Lean into your existing network, talk to those inside and outside your industry and make connections that were otherwise nonexistent before. This helps because staying within the same role and/or company can sometimes be an isolating experience, and reaching out broadens your knowledge and perspective. Your network could also include mentors from the same field. Since they’ve worked their way up to the positions they are currently in, talking to them saves you the trouble of going through trial and error.
If all else fails, there are numerous podcasts, webinars and live events to consume — some of them are free! — which should give you good indications of where the holes are and how to plug them.
3. Taking action
According to research from Deloitte, the lifespan of a specific skill set is growing shorter every year. In fact, the consulting firm says that even as careers now span 60 years and beyond, the half-life of learnt skills are falling to only about five years.
As such, when you are looking for formal courses out there to acquire new skills, it is important to make sure that the curriculum is still relevant to your industry in the first place. Also, consider short courses, such as specialised certificates, that are aligned closely to developing trends within your specific sector. If there are hardware- or software-related skills in hot demand, there are even free online tutorials that will teach you how to operate them. Furthermore, with one third of the world’s population on lockdown and people working from home, e-learning is the most effective — and safest — way to upskill yourself.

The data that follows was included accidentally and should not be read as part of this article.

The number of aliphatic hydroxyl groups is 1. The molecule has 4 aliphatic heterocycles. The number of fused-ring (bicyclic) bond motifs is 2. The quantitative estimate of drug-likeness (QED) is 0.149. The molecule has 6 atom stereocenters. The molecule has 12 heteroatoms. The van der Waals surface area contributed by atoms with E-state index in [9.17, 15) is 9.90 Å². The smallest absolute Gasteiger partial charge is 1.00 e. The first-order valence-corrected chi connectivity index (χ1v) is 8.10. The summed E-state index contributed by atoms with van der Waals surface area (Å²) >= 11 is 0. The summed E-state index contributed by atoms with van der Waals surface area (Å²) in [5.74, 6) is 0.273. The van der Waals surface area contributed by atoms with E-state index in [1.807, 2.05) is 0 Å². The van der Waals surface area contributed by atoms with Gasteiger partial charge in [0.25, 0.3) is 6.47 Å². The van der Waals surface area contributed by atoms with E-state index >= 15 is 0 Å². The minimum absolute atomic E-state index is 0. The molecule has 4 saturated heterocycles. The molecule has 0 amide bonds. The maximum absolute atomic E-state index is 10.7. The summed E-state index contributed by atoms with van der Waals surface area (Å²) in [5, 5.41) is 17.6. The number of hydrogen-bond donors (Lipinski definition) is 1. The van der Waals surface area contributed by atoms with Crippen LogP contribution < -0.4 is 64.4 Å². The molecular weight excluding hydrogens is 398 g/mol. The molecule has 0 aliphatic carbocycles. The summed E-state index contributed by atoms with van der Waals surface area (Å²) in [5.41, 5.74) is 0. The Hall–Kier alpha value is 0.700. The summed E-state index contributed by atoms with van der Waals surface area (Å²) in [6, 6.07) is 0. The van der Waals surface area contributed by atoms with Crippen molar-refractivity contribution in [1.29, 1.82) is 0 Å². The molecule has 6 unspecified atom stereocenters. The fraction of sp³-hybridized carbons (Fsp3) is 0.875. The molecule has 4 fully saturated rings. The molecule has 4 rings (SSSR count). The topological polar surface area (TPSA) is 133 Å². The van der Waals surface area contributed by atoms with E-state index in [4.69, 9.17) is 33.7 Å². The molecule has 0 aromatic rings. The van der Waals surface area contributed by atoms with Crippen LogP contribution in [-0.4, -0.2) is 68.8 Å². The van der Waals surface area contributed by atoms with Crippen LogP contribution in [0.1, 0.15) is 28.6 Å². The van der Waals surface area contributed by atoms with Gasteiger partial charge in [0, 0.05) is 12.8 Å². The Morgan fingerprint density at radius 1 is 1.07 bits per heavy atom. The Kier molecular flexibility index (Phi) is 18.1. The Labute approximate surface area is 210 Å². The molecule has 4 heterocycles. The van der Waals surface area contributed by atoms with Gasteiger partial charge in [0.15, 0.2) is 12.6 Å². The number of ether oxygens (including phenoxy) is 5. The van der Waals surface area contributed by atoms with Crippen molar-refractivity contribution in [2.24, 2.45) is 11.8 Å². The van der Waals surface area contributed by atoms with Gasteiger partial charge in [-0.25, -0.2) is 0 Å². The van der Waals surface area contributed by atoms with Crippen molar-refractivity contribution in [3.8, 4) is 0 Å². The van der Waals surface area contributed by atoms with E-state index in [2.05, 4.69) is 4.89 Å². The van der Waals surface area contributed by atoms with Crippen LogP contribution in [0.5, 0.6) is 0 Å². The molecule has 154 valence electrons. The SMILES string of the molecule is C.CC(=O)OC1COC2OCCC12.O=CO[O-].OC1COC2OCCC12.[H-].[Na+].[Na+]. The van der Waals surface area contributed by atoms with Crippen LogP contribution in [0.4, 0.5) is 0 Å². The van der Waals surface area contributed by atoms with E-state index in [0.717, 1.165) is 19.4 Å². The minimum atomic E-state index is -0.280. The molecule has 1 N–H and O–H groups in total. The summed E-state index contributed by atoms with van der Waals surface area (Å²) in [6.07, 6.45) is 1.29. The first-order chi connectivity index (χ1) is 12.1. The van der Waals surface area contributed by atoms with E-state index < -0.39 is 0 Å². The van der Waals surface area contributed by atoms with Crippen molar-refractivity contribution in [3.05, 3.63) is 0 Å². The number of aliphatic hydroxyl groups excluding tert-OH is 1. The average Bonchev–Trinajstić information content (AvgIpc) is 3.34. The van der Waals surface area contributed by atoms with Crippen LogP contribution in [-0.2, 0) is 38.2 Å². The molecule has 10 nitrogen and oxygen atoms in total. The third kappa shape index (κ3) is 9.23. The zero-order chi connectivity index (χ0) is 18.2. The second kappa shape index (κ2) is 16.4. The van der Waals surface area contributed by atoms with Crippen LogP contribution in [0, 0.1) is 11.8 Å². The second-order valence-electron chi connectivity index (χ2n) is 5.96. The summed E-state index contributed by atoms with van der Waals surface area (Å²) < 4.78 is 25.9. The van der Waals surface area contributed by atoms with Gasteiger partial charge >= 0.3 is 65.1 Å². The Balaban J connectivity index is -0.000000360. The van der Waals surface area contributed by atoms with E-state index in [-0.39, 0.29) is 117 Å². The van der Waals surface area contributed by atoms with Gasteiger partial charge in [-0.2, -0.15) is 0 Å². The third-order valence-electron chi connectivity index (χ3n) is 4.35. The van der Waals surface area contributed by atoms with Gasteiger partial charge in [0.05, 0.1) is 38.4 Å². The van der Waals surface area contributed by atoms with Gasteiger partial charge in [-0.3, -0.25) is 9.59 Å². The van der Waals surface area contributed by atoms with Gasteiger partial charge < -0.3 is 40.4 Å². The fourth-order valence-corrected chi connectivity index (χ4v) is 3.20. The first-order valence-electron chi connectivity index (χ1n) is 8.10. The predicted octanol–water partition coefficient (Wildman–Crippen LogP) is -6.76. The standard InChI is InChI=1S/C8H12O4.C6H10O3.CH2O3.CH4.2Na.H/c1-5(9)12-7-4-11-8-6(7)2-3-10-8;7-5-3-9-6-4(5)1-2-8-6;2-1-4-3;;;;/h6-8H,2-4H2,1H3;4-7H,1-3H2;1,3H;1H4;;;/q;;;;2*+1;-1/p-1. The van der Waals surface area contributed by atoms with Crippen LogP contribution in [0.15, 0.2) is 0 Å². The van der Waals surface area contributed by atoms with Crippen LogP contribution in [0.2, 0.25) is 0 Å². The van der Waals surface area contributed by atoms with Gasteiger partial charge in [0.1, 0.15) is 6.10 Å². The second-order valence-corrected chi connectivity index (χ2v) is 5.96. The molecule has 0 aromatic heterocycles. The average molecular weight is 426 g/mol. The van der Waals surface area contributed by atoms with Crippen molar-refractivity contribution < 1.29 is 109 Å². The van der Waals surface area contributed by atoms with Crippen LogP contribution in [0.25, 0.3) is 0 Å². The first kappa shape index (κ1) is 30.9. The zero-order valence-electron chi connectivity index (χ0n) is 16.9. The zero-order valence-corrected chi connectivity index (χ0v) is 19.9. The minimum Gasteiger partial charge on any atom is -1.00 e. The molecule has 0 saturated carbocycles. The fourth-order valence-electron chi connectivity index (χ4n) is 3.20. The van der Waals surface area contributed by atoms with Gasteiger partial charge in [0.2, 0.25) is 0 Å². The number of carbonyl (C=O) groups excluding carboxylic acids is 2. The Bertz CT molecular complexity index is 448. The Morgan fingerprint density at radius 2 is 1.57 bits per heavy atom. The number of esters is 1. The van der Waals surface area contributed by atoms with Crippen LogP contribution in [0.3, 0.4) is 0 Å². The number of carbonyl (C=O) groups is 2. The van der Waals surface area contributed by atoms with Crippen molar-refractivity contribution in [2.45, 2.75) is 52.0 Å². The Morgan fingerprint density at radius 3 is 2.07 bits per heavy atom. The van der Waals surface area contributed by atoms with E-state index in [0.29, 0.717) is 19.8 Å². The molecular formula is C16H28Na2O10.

4. Consider contracting
Losing a permanent job is one thing, but have you considered contracting instead? While contracting is fairly commonplace in Europe and the US, certain markets in Asia are still catching up with the trend. The misconception that contracting doesn’t apply to C-suite people, too, is slowly changing. In fact, an economic slowdown is high time for those retrenched to consider contracting as a career option, even if it is a short-term solution.
Angela Chan, Director of Page Personnel Hong Kong, explains that periods of uncertainty mean that it is difficult for businesses to make long-term decisions — such as hiring permanent staff and increasing headcounts. As such, contractors, especially those with relevant skill sets and are available on a moment’s notice fit the bill perfectly.
“A lot of people misunderstand that, because there’s a slowdown, they want to be a permanent staff because of the stability. However, the cost of hiring a permanent staff is way higher compared to a contract staff.” Aside from cost, Chan added that contract professionals tend to have shorter interview and onboarding processes, because they already have the necessary skills to jump on board and fix problems.
Ultimately, the greatest currency you possess is not the previous job or job title you held, but the skills you have picked up along the way. As much as the pandemic and retrenchment are two sudden left-hand turns that blindsided many of us, it doesn’t change the fundamental value of the skill sets that you have acquired.